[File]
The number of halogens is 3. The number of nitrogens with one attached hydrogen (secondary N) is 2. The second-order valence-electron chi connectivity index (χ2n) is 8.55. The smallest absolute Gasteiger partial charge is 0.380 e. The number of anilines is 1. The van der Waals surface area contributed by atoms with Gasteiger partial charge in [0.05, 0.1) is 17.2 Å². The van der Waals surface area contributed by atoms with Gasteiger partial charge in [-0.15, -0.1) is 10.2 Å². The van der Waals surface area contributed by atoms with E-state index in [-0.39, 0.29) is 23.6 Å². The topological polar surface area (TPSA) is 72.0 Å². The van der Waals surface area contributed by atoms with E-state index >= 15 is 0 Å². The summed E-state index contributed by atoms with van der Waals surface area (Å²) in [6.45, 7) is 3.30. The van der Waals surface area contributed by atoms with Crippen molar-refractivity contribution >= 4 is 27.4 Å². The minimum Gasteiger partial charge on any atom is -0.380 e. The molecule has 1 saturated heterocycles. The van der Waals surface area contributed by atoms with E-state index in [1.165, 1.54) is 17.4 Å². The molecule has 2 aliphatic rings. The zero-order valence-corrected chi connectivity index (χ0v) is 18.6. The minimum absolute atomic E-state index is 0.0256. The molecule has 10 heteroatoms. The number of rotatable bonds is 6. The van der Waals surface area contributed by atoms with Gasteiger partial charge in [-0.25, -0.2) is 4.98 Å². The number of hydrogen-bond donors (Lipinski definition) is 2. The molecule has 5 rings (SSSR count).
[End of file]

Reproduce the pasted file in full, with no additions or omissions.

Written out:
The number of halogens is 3. The number of nitrogens with one attached hydrogen (secondary N) is 2. The second-order valence-electron chi connectivity index (χ2n) is 8.55. The smallest absolute Gasteiger partial charge is 0.380 e. The number of anilines is 1. The van der Waals surface area contributed by atoms with Gasteiger partial charge in [0.05, 0.1) is 17.2 Å². The van der Waals surface area contributed by atoms with Gasteiger partial charge in [-0.15, -0.1) is 10.2 Å². The van der Waals surface area contributed by atoms with E-state index in [-0.39, 0.29) is 23.6 Å². The topological polar surface area (TPSA) is 72.0 Å². The van der Waals surface area contributed by atoms with E-state index >= 15 is 0 Å². The summed E-state index contributed by atoms with van der Waals surface area (Å²) in [6.45, 7) is 3.30. The van der Waals surface area contributed by atoms with Crippen molar-refractivity contribution >= 4 is 27.4 Å². The minimum Gasteiger partial charge on any atom is -0.380 e. The molecule has 1 saturated heterocycles. The van der Waals surface area contributed by atoms with E-state index in [1.165, 1.54) is 17.4 Å². The molecule has 2 aliphatic rings. The zero-order valence-corrected chi connectivity index (χ0v) is 18.6. The minimum absolute atomic E-state index is 0.0256. The molecule has 10 heteroatoms. The number of rotatable bonds is 6. The van der Waals surface area contributed by atoms with Gasteiger partial charge in [-0.25, -0.2) is 4.98 Å². The number of hydrogen-bond donors (Lipinski definition) is 2. The molecule has 5 rings (SSSR count).